Preprint Article Version 1 Preserved in Portico This version is not peer-reviewed

From Understanding to Sustainable Use of Peatlands: The WETSCAPES Approach

Version 1 : Received: 20 January 2020 / Approved: 22 January 2020 / Online: 22 January 2020 (02:48:40 CET)
Version 2 : Received: 28 February 2020 / Approved: 29 February 2020 / Online: 29 February 2020 (10:44:42 CET)

A peer-reviewed article of this Preprint also exists.

Jurasinski, G.; Ahmad, S.; Anadon-Rosell, A.; Berendt, J.; Beyer, F.; Bill, R.; Blume-Werry, G.; Couwenberg, J.; Günther, A.; Joosten, H.; Koebsch, F.; Köhn, D.; Koldrack, N.; Kreyling, J.; Leinweber, P.; Lennartz, B.; Liu, H.; Michaelis, D.; Mrotzek, A.; Negassa, W.; Schenk, S.; Schmacka, F.; Schwieger, S.; Smiljanic, M.; Tanneberger, F.; Teuber, L.; Urich, T.; Wang, H.; Weil, M.; Wilmking, M.; Zak, D.; Wrage-Mönnig, N. From Understanding to Sustainable Use of Peatlands: The WETSCAPES Approach. Soil Syst. 2020, 4, 14. Jurasinski, G.; Ahmad, S.; Anadon-Rosell, A.; Berendt, J.; Beyer, F.; Bill, R.; Blume-Werry, G.; Couwenberg, J.; Günther, A.; Joosten, H.; Koebsch, F.; Köhn, D.; Koldrack, N.; Kreyling, J.; Leinweber, P.; Lennartz, B.; Liu, H.; Michaelis, D.; Mrotzek, A.; Negassa, W.; Schenk, S.; Schmacka, F.; Schwieger, S.; Smiljanic, M.; Tanneberger, F.; Teuber, L.; Urich, T.; Wang, H.; Weil, M.; Wilmking, M.; Zak, D.; Wrage-Mönnig, N. From Understanding to Sustainable Use of Peatlands: The WETSCAPES Approach. Soil Syst. 2020, 4, 14.

Journal reference: Soil Syst. 2020, 4, 14
DOI: 10.3390/soilsystems4010014

Abstract

Of all terrestrial ecosystems, peatlands store carbon most effectively. However, many peatlands have been drained for peat extraction or agricultural use. This converts peatlands from sinks to sources of carbon, causing approx. 5% of the anthropogenic greenhouse effect and additional negative effects on other ecosystem services. Rewetting peatlands can mitigate the climate crisis and may be combined with management in the form of paludiculture. Rewetted peatlands, however, do not equal their pristine ancestors and their ecological functioning is not understood. This holds especially for fens. Their functioning results from complex interactions and can only be understood following an integrative approach of many relevant fields of science, which we develop in the interdisciplinary project WETSCAPES. Here, we introduce our approach in which we are addressing interactions among water transport and chemistry, primary production, peat formation, matter transformation and transport, microorganisms and greenhouse gas exchange using state of the art methods in the relevant research fields. We record data on six study sites spreading across three important fen types (Alder forest, percolation fen, and coastal fen) each in drained and rewetted state. Using exemplary results, we show the importance of developing an integrative understanding of managed fen peatlands and their ecosystem functioning.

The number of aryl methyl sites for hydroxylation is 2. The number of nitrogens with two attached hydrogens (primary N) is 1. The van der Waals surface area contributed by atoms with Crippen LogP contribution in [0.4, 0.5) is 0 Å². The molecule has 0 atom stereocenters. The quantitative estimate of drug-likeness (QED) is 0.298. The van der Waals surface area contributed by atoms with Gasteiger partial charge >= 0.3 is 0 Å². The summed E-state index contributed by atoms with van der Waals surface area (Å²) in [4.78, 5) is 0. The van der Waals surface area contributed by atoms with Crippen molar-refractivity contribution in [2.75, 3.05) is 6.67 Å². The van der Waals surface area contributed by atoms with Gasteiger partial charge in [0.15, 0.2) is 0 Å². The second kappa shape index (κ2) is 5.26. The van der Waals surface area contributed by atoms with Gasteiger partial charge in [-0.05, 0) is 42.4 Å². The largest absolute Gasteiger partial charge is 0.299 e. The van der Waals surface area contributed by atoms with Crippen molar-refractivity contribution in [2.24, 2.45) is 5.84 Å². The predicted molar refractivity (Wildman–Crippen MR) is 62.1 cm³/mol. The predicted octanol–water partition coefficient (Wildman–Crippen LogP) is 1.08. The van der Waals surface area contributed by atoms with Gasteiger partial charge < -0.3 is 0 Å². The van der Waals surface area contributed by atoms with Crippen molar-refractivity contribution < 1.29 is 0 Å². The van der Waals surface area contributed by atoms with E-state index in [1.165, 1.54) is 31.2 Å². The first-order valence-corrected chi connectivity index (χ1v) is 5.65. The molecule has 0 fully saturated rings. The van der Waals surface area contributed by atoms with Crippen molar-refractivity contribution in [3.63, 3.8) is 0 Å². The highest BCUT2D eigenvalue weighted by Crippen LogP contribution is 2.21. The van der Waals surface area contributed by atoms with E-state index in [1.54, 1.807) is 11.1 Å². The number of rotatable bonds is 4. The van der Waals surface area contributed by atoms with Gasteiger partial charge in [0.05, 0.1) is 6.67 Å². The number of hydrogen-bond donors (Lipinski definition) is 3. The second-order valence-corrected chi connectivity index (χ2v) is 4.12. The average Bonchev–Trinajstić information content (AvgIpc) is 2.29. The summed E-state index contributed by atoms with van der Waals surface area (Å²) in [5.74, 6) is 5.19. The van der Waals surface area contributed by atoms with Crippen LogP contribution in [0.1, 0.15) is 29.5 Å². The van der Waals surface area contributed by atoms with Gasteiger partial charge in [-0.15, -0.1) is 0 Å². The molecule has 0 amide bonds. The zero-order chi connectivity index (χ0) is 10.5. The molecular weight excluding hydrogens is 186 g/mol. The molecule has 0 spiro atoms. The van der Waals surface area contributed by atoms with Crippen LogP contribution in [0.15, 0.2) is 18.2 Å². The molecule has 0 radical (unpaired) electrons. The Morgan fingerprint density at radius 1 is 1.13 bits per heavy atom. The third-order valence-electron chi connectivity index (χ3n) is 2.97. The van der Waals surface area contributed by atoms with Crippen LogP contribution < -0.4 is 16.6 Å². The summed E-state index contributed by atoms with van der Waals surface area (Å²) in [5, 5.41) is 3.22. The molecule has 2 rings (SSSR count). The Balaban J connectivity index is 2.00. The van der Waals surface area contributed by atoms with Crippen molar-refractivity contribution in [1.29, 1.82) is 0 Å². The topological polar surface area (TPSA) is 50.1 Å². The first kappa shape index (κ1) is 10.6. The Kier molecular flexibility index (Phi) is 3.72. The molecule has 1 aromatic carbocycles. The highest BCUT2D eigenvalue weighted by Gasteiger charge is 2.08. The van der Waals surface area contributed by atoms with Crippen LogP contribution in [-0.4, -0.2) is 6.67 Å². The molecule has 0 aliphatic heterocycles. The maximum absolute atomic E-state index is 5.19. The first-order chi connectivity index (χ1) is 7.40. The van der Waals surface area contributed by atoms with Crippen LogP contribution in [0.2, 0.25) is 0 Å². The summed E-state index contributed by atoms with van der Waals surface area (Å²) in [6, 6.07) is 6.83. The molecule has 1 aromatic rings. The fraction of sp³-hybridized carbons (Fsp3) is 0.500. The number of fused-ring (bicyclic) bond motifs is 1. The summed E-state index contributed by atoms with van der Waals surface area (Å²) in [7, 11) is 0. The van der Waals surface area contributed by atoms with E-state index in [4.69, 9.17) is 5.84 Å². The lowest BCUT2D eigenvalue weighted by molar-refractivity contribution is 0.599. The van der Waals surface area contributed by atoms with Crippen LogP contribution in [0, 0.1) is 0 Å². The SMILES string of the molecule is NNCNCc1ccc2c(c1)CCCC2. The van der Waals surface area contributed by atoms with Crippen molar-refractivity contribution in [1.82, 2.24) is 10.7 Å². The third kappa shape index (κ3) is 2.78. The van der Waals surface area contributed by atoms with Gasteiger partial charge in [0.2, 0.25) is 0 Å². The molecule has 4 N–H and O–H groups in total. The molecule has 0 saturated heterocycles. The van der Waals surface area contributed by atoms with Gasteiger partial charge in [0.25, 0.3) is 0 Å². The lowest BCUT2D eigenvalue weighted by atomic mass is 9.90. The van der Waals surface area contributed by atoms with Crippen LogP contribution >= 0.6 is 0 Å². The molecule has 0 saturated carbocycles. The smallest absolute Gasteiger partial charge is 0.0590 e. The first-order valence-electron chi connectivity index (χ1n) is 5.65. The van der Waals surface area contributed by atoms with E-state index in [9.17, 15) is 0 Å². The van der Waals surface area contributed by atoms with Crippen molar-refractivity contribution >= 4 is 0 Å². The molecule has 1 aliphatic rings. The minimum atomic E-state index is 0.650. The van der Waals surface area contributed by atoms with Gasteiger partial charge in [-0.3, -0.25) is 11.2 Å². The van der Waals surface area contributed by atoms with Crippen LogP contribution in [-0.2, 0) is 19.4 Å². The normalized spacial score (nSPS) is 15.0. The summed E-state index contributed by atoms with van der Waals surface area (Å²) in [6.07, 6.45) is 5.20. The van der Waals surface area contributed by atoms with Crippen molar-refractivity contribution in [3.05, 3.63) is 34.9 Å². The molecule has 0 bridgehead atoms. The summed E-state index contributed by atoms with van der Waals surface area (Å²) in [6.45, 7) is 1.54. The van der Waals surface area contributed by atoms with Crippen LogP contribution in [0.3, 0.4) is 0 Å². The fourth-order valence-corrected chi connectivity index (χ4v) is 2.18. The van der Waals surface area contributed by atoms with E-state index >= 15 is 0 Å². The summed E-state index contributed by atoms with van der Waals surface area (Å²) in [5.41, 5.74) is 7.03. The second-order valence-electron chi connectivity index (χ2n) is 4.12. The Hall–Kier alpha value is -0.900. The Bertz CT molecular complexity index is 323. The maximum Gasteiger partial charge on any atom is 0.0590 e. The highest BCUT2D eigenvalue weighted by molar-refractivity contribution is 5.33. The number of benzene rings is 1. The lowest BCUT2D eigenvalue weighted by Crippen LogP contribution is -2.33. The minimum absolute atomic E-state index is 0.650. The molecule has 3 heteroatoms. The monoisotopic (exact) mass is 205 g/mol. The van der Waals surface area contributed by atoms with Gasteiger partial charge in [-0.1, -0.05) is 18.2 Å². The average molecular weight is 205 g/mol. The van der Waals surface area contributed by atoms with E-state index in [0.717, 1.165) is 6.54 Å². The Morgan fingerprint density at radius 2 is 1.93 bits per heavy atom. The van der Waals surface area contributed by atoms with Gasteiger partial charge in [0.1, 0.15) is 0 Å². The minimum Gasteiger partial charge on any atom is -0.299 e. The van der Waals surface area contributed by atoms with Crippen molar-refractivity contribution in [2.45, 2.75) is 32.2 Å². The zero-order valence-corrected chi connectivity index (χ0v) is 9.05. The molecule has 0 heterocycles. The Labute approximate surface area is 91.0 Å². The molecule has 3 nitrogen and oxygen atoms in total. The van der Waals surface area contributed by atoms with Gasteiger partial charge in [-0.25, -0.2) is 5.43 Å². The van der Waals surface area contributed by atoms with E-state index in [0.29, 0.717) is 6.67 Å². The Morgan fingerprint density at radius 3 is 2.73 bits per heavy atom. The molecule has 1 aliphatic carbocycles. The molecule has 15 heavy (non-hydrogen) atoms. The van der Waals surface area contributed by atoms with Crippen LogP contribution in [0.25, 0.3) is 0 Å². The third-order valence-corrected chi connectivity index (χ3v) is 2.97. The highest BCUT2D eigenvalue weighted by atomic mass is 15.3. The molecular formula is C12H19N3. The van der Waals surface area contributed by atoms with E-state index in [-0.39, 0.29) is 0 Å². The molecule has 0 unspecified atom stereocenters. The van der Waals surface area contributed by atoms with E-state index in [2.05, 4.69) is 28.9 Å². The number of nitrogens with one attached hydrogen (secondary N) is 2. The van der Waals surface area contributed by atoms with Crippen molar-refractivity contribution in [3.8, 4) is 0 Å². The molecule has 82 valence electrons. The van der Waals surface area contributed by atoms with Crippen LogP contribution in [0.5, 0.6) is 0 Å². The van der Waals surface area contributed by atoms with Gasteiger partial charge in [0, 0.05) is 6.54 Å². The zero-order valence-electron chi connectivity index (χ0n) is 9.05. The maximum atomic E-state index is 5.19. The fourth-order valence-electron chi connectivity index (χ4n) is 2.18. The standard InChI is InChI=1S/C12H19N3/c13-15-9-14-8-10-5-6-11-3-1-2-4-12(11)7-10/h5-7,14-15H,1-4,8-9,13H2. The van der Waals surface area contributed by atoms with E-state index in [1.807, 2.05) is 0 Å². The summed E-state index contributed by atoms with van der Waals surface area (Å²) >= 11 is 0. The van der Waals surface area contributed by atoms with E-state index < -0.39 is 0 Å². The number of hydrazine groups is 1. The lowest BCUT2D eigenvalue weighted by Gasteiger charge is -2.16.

Subject Areas

fen; paludiculture; rewetting; drainage; matter fluxes; interdisciplinary

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